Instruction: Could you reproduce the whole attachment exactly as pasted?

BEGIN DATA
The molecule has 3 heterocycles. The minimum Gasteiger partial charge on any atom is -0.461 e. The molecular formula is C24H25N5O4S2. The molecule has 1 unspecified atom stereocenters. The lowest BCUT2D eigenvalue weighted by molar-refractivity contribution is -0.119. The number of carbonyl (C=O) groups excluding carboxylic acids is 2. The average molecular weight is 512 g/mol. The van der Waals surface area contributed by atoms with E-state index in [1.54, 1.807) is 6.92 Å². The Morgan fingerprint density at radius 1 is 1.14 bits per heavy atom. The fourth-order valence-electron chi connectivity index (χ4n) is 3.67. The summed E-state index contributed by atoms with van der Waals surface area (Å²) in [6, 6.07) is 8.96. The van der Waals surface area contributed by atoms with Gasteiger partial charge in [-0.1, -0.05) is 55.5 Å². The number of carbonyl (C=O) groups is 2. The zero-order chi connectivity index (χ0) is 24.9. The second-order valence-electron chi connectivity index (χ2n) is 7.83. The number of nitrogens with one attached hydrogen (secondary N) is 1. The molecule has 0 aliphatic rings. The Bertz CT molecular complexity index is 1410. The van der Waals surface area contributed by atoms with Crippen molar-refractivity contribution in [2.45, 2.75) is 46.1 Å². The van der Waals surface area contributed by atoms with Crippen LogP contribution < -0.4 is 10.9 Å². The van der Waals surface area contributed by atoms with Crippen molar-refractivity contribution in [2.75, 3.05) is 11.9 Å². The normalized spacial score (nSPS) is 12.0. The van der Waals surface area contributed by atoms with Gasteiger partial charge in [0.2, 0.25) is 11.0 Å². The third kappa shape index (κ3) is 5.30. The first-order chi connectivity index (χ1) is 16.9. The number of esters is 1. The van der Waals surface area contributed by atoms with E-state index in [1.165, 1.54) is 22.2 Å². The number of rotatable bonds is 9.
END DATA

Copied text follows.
The molecule has 3 heterocycles. The minimum Gasteiger partial charge on any atom is -0.461 e. The molecular formula is C24H25N5O4S2. The molecule has 1 unspecified atom stereocenters. The lowest BCUT2D eigenvalue weighted by molar-refractivity contribution is -0.119. The number of carbonyl (C=O) groups excluding carboxylic acids is 2. The average molecular weight is 512 g/mol. The van der Waals surface area contributed by atoms with E-state index in [1.54, 1.807) is 6.92 Å². The Morgan fingerprint density at radius 1 is 1.14 bits per heavy atom. The fourth-order valence-electron chi connectivity index (χ4n) is 3.67. The summed E-state index contributed by atoms with van der Waals surface area (Å²) in [6, 6.07) is 8.96. The van der Waals surface area contributed by atoms with Gasteiger partial charge in [-0.1, -0.05) is 55.5 Å². The number of carbonyl (C=O) groups is 2. The zero-order chi connectivity index (χ0) is 24.9. The second-order valence-electron chi connectivity index (χ2n) is 7.83. The number of nitrogens with one attached hydrogen (secondary N) is 1. The molecule has 0 aliphatic rings. The Bertz CT molecular complexity index is 1410. The van der Waals surface area contributed by atoms with Crippen molar-refractivity contribution in [2.45, 2.75) is 46.1 Å². The van der Waals surface area contributed by atoms with Crippen LogP contribution < -0.4 is 10.9 Å². The van der Waals surface area contributed by atoms with Crippen molar-refractivity contribution in [2.75, 3.05) is 11.9 Å². The normalized spacial score (nSPS) is 12.0. The van der Waals surface area contributed by atoms with Gasteiger partial charge in [0.2, 0.25) is 11.0 Å². The third kappa shape index (κ3) is 5.30. The first-order chi connectivity index (χ1) is 16.9. The number of esters is 1. The van der Waals surface area contributed by atoms with E-state index in [1.165, 1.54) is 22.2 Å². The number of rotatable bonds is 9.